If I’m acting on the assumption that there is no God’s-eye-view of things, no Objective perspective which we can touch or be influenced by then I am left with my view and you with yours. I don’t have to claim that the no-Objective-View belief is the absolute truth, I can just ask those who contend otherwise – that there is an Objectively correct view - why they believe it and examine it. So assuming no way in which things are which acts as the final arbiter for whose right, we are left with the best understanding that we make, alone and together. And when we find there are conflicts in our views we can agree to disagree, compromise, discuss it, or fight.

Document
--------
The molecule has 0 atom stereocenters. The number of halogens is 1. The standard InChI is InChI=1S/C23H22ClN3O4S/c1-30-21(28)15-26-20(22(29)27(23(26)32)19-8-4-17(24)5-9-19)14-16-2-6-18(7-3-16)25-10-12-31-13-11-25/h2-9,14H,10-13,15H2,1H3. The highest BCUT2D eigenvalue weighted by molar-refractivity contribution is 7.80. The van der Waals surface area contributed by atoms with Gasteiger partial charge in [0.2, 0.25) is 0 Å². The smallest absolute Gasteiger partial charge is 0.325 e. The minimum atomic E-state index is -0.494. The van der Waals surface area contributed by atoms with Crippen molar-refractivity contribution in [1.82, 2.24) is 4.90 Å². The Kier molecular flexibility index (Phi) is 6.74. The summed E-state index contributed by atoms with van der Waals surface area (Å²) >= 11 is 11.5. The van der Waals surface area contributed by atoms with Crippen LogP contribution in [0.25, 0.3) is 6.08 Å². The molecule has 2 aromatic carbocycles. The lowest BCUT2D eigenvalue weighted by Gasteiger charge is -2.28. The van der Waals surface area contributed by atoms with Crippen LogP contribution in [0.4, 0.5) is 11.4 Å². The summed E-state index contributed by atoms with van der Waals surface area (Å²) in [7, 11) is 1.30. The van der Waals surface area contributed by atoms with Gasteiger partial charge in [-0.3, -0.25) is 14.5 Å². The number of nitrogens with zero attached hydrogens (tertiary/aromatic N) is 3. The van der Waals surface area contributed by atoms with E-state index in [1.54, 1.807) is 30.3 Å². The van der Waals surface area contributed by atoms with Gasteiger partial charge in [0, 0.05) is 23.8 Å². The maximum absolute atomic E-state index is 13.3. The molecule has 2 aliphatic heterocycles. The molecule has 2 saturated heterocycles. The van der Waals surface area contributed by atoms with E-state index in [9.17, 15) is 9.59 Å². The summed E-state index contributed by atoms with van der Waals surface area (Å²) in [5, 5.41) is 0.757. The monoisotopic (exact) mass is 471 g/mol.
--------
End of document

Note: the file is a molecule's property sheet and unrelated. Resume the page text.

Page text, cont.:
So why do I like the no-Objective-View view? Because I wanted to use reason rigorously and find the right view, but found that the arguments against that being possible were powerful. Rorty, Derrida, Wittgenstein, Buddhism and others all agreed that that kind of certainty couldn’t be found using reason. Yet my psyche still contained the desire to find it: the great quest for Truth. I could continue the quest, perhaps trying to find some experiential certainty through spiritual practices or try to alter the desire and treat it as misguided. But what are the psychological reasons for adopting this relativistic view. I said earlier that people choose their beliefs for psychological reasons, yet here I explain why I chose an important belief by saying that reason led me to it. To be consistent I should explain why that no-Objective-View view is attractive to me. A psychological account of why I attach to this view is needed to be consistent with my argument that we fundamentally believe for personal psychological reasons